WASHINGTON - SIKH Americans are protesting at what they say is a new policy at US airports to screen their turbans systematically, voicing fear the move would further stigmatise their faith.

US officials have not confirmed a change in policy and insisted they respected religious beliefs. But they said security measures necessitated checks on 'bulky' clothing such as turbans, which Sikh men are required by faith to wear.

A group of Sikh American groups said they met several weeks ago with representatives of the Transportation Security Administration (TSA) who told them that airports would now screen turbans with hand-wands at all times.

Current policy is erratic, with New York City airports rarely conducting secondary searches on Sikhs but airports in other cities such as Chicago and San Francisco doing so routinely, said Amardeep Singh, co-founder of the Sikh Coalition advocacy group.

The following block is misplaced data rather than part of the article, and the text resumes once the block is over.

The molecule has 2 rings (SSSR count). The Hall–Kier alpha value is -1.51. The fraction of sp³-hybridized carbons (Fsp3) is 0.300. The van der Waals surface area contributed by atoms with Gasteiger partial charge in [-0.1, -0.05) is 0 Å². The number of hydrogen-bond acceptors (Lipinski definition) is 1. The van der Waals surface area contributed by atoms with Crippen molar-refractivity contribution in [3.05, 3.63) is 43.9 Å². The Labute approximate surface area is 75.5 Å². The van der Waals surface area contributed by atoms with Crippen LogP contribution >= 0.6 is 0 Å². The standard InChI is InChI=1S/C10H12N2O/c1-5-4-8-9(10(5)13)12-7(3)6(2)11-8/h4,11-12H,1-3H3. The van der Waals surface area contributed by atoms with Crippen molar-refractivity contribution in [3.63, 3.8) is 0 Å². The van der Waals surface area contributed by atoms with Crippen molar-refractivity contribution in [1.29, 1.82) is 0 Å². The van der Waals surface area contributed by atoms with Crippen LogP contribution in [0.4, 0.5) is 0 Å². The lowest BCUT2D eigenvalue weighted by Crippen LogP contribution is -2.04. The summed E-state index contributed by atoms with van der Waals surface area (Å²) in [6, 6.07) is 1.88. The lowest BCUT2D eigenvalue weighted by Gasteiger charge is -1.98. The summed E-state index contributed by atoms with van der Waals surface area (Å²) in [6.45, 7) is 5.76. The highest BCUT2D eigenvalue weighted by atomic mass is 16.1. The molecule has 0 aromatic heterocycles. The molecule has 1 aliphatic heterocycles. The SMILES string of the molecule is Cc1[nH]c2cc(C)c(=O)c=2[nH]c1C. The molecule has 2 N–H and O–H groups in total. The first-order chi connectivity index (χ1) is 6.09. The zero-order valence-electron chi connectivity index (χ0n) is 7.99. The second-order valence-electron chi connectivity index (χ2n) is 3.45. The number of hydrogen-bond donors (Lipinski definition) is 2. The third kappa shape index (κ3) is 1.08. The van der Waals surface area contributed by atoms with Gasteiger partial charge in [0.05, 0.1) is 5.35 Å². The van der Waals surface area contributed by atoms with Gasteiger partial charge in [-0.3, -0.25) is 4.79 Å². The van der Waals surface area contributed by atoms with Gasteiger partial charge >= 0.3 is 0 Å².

'The TSA told us, point blank, that turbans will now be screened 100 per cent of the time,' Mr Singh told AFP on Monday.

The community suffered a wave of hate crimes in the aftermath of the September 11, 2001 attacks by assailants who mistakenly associated Sikh men - who are also required to wear beards - with Osama bin Laden and radical Islam.

Sikhs slam turban searches